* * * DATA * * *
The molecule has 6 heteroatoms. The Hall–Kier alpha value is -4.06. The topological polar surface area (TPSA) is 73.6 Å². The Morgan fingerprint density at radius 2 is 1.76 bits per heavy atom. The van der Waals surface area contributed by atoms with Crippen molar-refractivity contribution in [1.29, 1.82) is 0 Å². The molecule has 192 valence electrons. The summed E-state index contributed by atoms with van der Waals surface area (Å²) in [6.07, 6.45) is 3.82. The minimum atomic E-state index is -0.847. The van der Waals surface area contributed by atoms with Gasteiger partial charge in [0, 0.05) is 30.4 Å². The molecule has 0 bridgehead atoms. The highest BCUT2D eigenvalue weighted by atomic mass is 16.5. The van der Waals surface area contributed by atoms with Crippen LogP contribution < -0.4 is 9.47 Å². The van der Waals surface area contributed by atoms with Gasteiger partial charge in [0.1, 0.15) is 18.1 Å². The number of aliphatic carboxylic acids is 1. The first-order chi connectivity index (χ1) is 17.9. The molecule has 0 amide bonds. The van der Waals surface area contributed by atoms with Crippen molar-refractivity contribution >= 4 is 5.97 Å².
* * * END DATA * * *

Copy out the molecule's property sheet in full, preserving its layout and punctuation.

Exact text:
The molecule has 6 heteroatoms. The Hall–Kier alpha value is -4.06. The topological polar surface area (TPSA) is 73.6 Å². The Morgan fingerprint density at radius 2 is 1.76 bits per heavy atom. The van der Waals surface area contributed by atoms with Crippen molar-refractivity contribution in [1.29, 1.82) is 0 Å². The molecule has 192 valence electrons. The summed E-state index contributed by atoms with van der Waals surface area (Å²) in [6.07, 6.45) is 3.82. The minimum atomic E-state index is -0.847. The van der Waals surface area contributed by atoms with Gasteiger partial charge in [0, 0.05) is 30.4 Å². The molecule has 0 bridgehead atoms. The highest BCUT2D eigenvalue weighted by atomic mass is 16.5. The van der Waals surface area contributed by atoms with Crippen LogP contribution < -0.4 is 9.47 Å². The van der Waals surface area contributed by atoms with Gasteiger partial charge in [0.1, 0.15) is 18.1 Å². The number of aliphatic carboxylic acids is 1. The first-order chi connectivity index (χ1) is 17.9. The molecule has 0 amide bonds. The van der Waals surface area contributed by atoms with Crippen molar-refractivity contribution >= 4 is 5.97 Å².